Apple slowing down older iPhones is actually a good thing

I find the whole Apple deliberately slowing down your iPhone over time to be basically a scam. They knew when they designed the phone that the CPU+battery specs wouldn’t work over time, so they basically did what VW did with their cars.

The above tweet by Thomas Baekdal is consistent with the majority of views on this subject, but I know 2 people at work who own the iPhone X and they both upgraded from the iPhone 5s. They didn’t upgrade because their iPhone were no longer usable, but because they liked the look of the X and could have gone another year with their phones.

Compare that to Android phones. I know countless people who have had to upgrade because their phones were simply not working as they should anymore, and in comparatively shorter timeframes.

Yes, Apple should have made this known earlier and there is a long running argument about non-removal batteries, but I can only see Apple slowing down older iPhones to help their customers.

Consider the alternative being iPhones that have dreadful battery lives to the point that they are unusable and ‘have’ to be upgraded. Could someone tell me what the upside here is for Apple in terms of selling more devices? I just don’t see this as a negative move in terms of the customer.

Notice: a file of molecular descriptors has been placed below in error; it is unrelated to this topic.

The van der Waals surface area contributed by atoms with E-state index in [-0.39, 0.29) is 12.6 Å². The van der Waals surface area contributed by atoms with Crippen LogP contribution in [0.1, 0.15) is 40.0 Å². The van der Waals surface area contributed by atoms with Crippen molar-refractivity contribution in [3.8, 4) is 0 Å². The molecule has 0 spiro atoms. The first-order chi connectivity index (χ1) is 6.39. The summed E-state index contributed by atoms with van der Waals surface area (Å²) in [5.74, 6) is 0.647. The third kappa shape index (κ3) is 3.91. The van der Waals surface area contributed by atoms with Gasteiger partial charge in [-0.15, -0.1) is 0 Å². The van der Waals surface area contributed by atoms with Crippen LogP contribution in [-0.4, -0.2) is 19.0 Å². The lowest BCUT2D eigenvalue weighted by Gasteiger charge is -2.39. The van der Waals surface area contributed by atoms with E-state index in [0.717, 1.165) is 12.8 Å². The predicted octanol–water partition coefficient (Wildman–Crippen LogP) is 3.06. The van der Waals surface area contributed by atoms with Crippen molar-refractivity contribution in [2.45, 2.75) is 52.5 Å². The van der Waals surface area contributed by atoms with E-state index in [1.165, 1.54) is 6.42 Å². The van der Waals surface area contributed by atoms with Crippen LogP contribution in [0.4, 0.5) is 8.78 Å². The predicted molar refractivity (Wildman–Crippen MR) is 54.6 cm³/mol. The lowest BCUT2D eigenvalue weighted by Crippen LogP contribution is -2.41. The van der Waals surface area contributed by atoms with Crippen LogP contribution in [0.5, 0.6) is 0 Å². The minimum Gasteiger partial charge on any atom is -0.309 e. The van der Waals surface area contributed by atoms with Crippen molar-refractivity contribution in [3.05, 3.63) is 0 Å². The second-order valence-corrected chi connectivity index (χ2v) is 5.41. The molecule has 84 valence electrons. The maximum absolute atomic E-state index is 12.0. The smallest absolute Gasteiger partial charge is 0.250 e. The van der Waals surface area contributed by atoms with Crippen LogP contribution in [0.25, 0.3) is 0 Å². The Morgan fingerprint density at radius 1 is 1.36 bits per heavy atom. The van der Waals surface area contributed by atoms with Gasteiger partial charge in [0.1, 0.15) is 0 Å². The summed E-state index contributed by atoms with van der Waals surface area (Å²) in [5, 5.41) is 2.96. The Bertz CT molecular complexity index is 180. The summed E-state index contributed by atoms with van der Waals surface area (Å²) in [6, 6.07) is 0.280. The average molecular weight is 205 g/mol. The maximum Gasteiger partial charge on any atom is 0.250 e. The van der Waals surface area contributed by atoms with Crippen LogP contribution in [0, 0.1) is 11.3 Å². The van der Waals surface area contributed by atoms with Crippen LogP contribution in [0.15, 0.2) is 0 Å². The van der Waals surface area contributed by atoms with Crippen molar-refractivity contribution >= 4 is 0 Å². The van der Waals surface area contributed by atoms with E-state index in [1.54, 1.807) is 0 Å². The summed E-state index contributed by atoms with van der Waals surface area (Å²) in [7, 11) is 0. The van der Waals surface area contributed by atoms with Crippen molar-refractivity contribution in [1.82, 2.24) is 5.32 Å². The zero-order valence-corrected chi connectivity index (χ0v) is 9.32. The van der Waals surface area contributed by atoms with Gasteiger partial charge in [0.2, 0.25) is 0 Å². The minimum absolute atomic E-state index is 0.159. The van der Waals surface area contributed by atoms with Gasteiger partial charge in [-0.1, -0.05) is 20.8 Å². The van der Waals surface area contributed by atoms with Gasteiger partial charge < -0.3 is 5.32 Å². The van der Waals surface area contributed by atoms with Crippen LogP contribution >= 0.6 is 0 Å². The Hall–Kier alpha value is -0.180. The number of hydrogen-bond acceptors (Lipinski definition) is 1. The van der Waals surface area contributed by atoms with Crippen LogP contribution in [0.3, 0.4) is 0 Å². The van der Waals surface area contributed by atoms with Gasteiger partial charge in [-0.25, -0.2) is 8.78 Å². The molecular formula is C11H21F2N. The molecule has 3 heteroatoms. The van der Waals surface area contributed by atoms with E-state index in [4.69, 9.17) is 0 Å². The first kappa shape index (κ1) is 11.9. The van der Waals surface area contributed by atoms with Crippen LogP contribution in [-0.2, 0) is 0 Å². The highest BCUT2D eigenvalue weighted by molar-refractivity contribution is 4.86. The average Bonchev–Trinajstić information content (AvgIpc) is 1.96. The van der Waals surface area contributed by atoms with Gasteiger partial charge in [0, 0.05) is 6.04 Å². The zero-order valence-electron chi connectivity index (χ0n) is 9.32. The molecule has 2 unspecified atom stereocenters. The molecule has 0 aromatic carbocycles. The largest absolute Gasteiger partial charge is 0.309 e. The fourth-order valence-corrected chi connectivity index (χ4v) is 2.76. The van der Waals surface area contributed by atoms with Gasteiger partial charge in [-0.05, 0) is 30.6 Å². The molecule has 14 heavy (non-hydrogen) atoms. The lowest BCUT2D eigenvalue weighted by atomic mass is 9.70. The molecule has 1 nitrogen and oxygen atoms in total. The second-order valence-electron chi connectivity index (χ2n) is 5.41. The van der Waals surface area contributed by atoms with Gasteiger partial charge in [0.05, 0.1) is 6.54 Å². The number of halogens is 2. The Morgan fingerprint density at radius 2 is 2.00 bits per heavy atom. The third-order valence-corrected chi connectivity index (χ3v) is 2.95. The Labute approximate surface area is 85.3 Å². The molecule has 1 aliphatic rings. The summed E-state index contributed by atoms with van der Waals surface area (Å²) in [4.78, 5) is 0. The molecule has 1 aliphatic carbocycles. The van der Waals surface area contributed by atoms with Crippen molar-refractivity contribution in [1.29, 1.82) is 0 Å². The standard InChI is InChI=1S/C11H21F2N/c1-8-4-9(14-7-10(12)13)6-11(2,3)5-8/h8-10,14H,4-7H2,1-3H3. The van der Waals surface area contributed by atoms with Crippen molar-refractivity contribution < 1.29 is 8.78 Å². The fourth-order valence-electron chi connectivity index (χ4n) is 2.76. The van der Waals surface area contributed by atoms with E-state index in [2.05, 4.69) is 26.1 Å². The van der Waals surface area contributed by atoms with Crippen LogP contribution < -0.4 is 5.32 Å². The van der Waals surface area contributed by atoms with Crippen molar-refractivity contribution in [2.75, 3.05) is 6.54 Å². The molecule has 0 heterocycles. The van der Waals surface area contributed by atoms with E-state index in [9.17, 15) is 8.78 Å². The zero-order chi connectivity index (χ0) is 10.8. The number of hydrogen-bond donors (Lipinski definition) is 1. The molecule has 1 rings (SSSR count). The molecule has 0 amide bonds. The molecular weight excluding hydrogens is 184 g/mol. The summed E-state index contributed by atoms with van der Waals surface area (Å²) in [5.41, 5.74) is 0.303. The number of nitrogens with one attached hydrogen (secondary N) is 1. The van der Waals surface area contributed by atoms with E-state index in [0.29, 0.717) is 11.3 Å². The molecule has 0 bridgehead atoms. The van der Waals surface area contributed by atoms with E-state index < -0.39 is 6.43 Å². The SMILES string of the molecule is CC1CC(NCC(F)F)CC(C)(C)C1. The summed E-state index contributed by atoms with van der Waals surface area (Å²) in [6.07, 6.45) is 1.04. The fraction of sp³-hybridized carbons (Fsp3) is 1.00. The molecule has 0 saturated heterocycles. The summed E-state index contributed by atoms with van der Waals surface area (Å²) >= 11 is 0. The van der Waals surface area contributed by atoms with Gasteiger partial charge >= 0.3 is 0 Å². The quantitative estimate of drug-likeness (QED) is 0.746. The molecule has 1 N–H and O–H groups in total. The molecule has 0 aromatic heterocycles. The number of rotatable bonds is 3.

Categories: Apple, Articles, iPhone

5 replies

  1. I’d say a good statement from Apple would be good.
    Something that clarifies the science and chemistry and logic of why they did that.

  2. There are now 9 lawsuits against Apple for this. Mind you, it seems that there’s a suit for almost anything in the U.S. at the drop of a hat. Apple could have avoided all of this by providing an option and documenting it. They didn’t even have to publicize it as a feature. Just seems sloppy to me to provide a feature that make things easier on the user in some cases and then make it mandatory.


  1. Apple sort of fixes the battery issue – Lost In Mobile

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